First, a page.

Here's What Happens To You When You Eat In Space

Astronauts have one of the more complicated, highly specialized jobs in the world, but they still need to do all of the mundane, day-to-day activities necessary for any human to stay alive, including eat. Sometimes, eating in space is pretty similar to eating on Earth; at other times, it's its own unique, extremely specific experience.

Per NASA, astronauts eat three meals a day and can choose from a variety of foods, including fruit, nuts, meat, and candy, and can drink water, coffee, tea, and juice. They can even use condiments, meaning yes, there is such a thing as space mustard and it's just mustard. Space salt and pepper, however, come in liquid form for use in microgravity spaces to keep granules from floating away and getting into machinery, air vents, or astronauts' noses and mouths. There's an oven for heating food, but there's no refrigeration, which needs to be taken into account when storing and preserving food for long space missions. Another consideration is foods' disposable packaging, some of which is designed to prevent food from floating off and all of which is created with flexibility, ease of use, and efficient storage in mind. 

As reported by the Smithsonian National Air and Space Museum, John Glenn was the first American to eat in space, during the Friendship 7 flight of 1962. Scientists didn't know if it was possible for people to ingest and absorb nutrients while in space; fortunately, it turned out that they could indeed do so.

The importance of a well-balanced space diet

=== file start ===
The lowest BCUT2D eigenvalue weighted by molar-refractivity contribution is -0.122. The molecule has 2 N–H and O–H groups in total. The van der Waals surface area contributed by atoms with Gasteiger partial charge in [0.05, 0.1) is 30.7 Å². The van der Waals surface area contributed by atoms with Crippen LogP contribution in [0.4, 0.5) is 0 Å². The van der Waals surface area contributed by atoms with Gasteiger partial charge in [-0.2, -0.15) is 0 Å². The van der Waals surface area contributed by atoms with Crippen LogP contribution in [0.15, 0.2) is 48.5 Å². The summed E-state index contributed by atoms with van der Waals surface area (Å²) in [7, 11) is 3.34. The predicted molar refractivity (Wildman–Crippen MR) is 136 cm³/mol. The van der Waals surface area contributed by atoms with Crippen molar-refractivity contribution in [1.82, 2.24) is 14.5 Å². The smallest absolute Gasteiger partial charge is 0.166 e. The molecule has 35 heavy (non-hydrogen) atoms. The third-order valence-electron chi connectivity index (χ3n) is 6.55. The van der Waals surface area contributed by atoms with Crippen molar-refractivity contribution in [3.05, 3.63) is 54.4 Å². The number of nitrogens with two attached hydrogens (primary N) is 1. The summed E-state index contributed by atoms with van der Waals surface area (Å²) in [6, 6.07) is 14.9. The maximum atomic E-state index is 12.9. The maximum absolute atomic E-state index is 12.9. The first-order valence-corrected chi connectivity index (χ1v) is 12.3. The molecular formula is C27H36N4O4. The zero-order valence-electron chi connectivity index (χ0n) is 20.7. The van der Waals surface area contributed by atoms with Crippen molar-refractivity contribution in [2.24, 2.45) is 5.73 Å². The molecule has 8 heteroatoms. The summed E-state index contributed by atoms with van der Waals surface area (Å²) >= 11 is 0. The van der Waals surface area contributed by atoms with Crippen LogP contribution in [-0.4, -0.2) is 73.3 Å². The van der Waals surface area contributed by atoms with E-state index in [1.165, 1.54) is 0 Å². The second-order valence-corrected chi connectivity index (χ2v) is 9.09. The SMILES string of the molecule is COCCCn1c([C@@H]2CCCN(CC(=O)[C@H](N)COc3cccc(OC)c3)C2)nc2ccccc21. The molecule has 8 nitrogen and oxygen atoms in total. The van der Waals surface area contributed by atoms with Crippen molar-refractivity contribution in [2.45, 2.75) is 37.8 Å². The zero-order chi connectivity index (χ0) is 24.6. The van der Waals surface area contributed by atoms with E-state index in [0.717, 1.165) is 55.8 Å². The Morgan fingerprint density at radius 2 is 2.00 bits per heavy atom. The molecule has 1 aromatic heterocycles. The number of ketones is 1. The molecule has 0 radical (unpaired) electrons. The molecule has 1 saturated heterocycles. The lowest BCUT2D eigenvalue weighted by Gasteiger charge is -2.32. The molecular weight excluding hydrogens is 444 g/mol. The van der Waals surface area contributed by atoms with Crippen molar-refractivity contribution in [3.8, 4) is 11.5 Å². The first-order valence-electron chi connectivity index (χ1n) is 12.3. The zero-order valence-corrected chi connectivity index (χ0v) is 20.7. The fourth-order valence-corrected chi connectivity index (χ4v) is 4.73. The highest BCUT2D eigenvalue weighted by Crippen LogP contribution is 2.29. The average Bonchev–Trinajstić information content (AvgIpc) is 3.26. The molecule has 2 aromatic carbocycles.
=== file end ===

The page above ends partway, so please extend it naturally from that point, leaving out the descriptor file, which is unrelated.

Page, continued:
Per the Smithsonian National Air and Space Museum, the Apollo program outfitted astronauts' spacesuits with a Contingency Feeding System that allowed for the consumption of liquid food through a port in the helmets in the case of the cabin becoming depressurized and the astronauts having to live in their suits. Starting with Apollo 13, the spacesuits also contained canteens to allow astronauts to drink water while in the suit, including during work on the surface of the moon. 

The Lunar Planetary Institute reports that people tend to be less hungry in space. Astronauts lose an average of 5% of their body weight during a four- to six-month stay on the Space Station. Doctors encourage astronauts to eat balanced meals even when they're not hungry and to consume food that's high in calories. Other health concerns specific to astronauts include their need for extra calcium, as the lack of gravity signals bone cells to stop producing new bone or breaking down unnecessary bone. They also take Vitamin D supplements, as they avoid sun exposure to prevent harm from ultraviolet radiation, and eat food rich in folate to repair cellular damage from solar radiation and breathing pure oxygen during space walks. Another issue specific to astronauts is the accumulation of iron in the blood; while on Earth, it's often a challenge for people to get enough iron, but in space, bodies produce fewer red blood cells and the volume of blood is reduced. This leads to bodies storing extra iron in the liver, which can cause harm.